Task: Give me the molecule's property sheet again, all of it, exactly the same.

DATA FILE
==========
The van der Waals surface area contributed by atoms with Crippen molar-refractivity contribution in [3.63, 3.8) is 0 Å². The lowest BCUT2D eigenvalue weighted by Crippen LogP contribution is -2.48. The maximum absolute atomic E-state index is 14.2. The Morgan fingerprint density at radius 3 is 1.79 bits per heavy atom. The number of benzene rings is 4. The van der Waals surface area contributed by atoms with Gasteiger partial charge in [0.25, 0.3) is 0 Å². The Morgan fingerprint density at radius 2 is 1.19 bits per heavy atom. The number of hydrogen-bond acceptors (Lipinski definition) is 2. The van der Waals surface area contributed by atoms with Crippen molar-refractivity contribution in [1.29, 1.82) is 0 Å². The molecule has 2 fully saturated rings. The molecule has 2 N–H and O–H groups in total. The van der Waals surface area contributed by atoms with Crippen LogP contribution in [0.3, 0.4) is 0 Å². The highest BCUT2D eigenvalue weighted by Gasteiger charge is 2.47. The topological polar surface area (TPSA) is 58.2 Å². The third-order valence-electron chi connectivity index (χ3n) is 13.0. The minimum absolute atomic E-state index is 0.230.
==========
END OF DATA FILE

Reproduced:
The van der Waals surface area contributed by atoms with Crippen molar-refractivity contribution in [3.63, 3.8) is 0 Å². The lowest BCUT2D eigenvalue weighted by Crippen LogP contribution is -2.48. The maximum absolute atomic E-state index is 14.2. The Morgan fingerprint density at radius 3 is 1.79 bits per heavy atom. The number of benzene rings is 4. The van der Waals surface area contributed by atoms with Gasteiger partial charge in [0.25, 0.3) is 0 Å². The Morgan fingerprint density at radius 2 is 1.19 bits per heavy atom. The number of hydrogen-bond acceptors (Lipinski definition) is 2. The van der Waals surface area contributed by atoms with Crippen molar-refractivity contribution in [1.29, 1.82) is 0 Å². The molecule has 2 fully saturated rings. The molecule has 2 N–H and O–H groups in total. The van der Waals surface area contributed by atoms with Crippen LogP contribution in [0.3, 0.4) is 0 Å². The highest BCUT2D eigenvalue weighted by Gasteiger charge is 2.47. The topological polar surface area (TPSA) is 58.2 Å². The third-order valence-electron chi connectivity index (χ3n) is 13.0. The minimum absolute atomic E-state index is 0.230.